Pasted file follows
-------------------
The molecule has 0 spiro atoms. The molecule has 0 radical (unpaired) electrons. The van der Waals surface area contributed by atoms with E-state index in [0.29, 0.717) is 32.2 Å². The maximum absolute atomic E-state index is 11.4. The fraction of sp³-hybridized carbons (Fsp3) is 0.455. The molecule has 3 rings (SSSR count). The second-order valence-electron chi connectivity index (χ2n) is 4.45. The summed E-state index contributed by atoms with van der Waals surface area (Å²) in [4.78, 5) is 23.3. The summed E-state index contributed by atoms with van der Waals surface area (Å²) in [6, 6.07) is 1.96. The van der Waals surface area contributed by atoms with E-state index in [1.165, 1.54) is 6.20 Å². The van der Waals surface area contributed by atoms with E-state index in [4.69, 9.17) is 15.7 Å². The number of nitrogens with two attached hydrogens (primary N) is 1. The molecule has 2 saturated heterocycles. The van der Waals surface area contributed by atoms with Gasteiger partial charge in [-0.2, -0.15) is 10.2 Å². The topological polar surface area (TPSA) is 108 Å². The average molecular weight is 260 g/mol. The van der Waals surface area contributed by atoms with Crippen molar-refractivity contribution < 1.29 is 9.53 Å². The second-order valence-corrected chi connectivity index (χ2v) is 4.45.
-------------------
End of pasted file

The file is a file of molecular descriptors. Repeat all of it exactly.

The molecule has 0 spiro atoms. The molecule has 0 radical (unpaired) electrons. The van der Waals surface area contributed by atoms with E-state index in [0.29, 0.717) is 32.2 Å². The maximum absolute atomic E-state index is 11.4. The fraction of sp³-hybridized carbons (Fsp3) is 0.455. The molecule has 3 rings (SSSR count). The second-order valence-electron chi connectivity index (χ2n) is 4.45. The summed E-state index contributed by atoms with van der Waals surface area (Å²) in [4.78, 5) is 23.3. The summed E-state index contributed by atoms with van der Waals surface area (Å²) in [6, 6.07) is 1.96. The van der Waals surface area contributed by atoms with E-state index in [1.165, 1.54) is 6.20 Å². The van der Waals surface area contributed by atoms with E-state index in [4.69, 9.17) is 15.7 Å². The number of nitrogens with two attached hydrogens (primary N) is 1. The molecule has 2 saturated heterocycles. The van der Waals surface area contributed by atoms with Gasteiger partial charge in [-0.2, -0.15) is 10.2 Å². The topological polar surface area (TPSA) is 108 Å². The average molecular weight is 260 g/mol. The van der Waals surface area contributed by atoms with Crippen molar-refractivity contribution < 1.29 is 9.53 Å². The second-order valence-corrected chi connectivity index (χ2v) is 4.45.